transition bias

Mark Siddall mes at
Sun Jul 24 14:40:13 EST 1994

>Jonathan F Wendel (jfw at wrote:
>: transition/transversion biases.  I am wondering, though, whether there is
>: any information on biases WITHIN transitions.  Specifically, are there data
>: on AG versus CT transition frequencies in either plants, fungi, or animal
>: nuclear or organellar genomes?
In article <1994Jul23.204826.20033 at> brianf at (Brian Foley) writes:
>	Is this a trick question?  I always thought that an A -> G transition
>on one strand of DNA was accompanied by a T -> C transition on the other
>strand.  So A -> G must equal T -> C and visa versa.

Hang on a second...  usually when referring to transition/transversion
biases one is talking about only ONE strand (i.e., the coding strand),
and yes there are differences within transitions and within transversions

Beware though that how these are interpreted depends a lot on the 
perspective on the data.  For example, whether a transition or a transversion
has occurred and then what particular type depends on reference to
some phylogenetic tree.  If you get the tree wrong, you'll get the 
proportions wrong.  Perhaps more importantly for the purposes of 
weighting, you need a tree to be able to set the realtive weights (inverse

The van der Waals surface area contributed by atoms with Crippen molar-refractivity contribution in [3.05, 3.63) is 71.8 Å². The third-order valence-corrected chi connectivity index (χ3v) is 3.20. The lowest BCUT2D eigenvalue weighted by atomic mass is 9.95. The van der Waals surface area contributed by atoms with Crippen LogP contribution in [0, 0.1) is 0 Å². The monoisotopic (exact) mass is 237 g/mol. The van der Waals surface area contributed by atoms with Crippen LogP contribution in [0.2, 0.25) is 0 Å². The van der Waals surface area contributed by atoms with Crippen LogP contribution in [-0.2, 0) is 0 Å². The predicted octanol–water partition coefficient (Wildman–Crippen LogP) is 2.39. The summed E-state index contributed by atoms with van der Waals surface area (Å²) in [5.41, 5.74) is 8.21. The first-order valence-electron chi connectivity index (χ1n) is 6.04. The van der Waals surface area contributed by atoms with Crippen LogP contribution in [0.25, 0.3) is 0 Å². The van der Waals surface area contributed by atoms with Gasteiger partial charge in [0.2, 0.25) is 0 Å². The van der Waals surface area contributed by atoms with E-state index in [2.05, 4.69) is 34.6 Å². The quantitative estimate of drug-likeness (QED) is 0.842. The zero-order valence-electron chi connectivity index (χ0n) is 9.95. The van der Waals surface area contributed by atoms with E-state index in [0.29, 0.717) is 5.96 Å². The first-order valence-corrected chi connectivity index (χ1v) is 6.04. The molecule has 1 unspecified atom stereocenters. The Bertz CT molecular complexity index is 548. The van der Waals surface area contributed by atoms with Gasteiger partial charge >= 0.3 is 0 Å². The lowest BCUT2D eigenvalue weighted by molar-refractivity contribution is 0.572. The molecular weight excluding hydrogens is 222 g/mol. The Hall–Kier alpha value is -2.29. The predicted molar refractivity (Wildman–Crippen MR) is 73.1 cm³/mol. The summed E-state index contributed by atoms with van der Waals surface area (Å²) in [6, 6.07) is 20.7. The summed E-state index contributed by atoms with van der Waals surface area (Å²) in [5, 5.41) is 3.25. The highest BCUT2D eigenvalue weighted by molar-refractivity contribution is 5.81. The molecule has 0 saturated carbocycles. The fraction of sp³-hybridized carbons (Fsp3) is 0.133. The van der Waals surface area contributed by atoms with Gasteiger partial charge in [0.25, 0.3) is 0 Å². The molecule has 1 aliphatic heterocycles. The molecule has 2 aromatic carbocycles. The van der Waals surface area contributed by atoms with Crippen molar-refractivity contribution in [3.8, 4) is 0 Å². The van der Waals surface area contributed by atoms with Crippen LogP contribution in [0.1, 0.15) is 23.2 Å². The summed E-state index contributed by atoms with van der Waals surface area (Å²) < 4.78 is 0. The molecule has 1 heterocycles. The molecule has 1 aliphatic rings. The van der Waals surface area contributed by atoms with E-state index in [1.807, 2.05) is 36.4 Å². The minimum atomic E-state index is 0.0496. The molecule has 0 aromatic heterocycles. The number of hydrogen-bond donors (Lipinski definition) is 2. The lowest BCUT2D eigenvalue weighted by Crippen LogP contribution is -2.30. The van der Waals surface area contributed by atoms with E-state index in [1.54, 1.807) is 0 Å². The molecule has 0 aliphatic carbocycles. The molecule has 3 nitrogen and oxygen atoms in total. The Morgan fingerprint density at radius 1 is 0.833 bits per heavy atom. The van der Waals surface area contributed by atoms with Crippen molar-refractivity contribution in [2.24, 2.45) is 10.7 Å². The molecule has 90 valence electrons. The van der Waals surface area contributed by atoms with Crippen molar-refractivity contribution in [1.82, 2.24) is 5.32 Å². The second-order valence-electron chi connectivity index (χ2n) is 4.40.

to their proportions) in order to get a tree - sound circular?

The standard approach in phylogenetic methodology is either the 
Jukes-Cantor one-parameter model in which transitions and transversions
are of equal weight or the Kimura two-parameter model in which 
transversiona are weighted the same and transitions are weighted the 
the same but differnt from transversions.

Here are some:  (left column = "from"; top row = "to")

          A  T  C  G
     A    -  a  a  a
     T    a  -  a  a
     C    a  a  -  a
     G    a  a  a  -

Kimura 2-parameter
          A  T  C  G
     A    -  b  b  a
     T    b  -  a  b
     C    b  a  -  b
     G    a  b  b  -

          A  T  C  G
     A    -  b  c  d
     T    a  -  c  d
     C    a  b  -  d
     G    a  b  c  -

          A      T       C      G
     A    -      (1-y)b  (y)b  (y)a
     T    (1-y)b  -      (y)a  (y)b
     C    (1-y)b (1-y)a  -     (y)b
     G    (1-y)a (1-y)b  (y)b  -

   - where y is the G+C content

There are other models.  And then there is the Dynamic Weighting of Fitch
and Ye (1992) (in Miyamoto and Cracraft Phylogenetic Analysis of DNA Sequences)
in which all types of changes receive weights inverse to their own 

Incidentally, the "Trace Changes and Stasis..." option in MacClade is
ideal for quantifying the amounts of each substitution type implied
on a particular tree.


Mark E. Siddall                "I don't mind a parasite...
mes at                    I object to a cut-rate one" 
Virginia Inst. Marine Sci.                     - Rick
Gloucester Point, VA, 23062

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